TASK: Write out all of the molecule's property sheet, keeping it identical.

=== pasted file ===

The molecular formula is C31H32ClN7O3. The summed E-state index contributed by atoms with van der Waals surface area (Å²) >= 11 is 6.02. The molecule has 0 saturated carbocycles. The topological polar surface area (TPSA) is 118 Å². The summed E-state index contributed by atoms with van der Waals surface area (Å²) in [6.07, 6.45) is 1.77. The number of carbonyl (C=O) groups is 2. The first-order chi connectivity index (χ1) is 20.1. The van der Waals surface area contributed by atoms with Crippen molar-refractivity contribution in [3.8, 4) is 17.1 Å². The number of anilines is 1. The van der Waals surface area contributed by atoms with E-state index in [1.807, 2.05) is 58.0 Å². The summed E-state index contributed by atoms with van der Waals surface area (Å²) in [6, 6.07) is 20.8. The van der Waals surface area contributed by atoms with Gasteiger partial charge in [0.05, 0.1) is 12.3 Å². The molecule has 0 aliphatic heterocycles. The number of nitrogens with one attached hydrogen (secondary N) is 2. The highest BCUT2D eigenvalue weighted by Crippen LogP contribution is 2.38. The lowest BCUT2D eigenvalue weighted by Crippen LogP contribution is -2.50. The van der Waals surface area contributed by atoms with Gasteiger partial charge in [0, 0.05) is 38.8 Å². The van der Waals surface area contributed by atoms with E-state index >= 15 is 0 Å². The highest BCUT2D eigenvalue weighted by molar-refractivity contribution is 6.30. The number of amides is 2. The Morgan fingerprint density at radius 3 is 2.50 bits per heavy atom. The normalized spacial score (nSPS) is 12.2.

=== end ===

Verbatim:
The molecular formula is C31H32ClN7O3. The summed E-state index contributed by atoms with van der Waals surface area (Å²) >= 11 is 6.02. The molecule has 0 saturated carbocycles. The topological polar surface area (TPSA) is 118 Å². The summed E-state index contributed by atoms with van der Waals surface area (Å²) in [6.07, 6.45) is 1.77. The number of carbonyl (C=O) groups is 2. The first-order chi connectivity index (χ1) is 20.1. The van der Waals surface area contributed by atoms with Crippen molar-refractivity contribution in [3.8, 4) is 17.1 Å². The number of anilines is 1. The van der Waals surface area contributed by atoms with E-state index in [1.807, 2.05) is 58.0 Å². The summed E-state index contributed by atoms with van der Waals surface area (Å²) in [6, 6.07) is 20.8. The van der Waals surface area contributed by atoms with Gasteiger partial charge in [0.05, 0.1) is 12.3 Å². The molecule has 0 aliphatic heterocycles. The number of nitrogens with one attached hydrogen (secondary N) is 2. The highest BCUT2D eigenvalue weighted by Crippen LogP contribution is 2.38. The lowest BCUT2D eigenvalue weighted by Crippen LogP contribution is -2.50. The van der Waals surface area contributed by atoms with Gasteiger partial charge in [0, 0.05) is 38.8 Å². The van der Waals surface area contributed by atoms with E-state index >= 15 is 0 Å². The highest BCUT2D eigenvalue weighted by molar-refractivity contribution is 6.30. The number of amides is 2. The Morgan fingerprint density at radius 3 is 2.50 bits per heavy atom. The normalized spacial score (nSPS) is 12.2.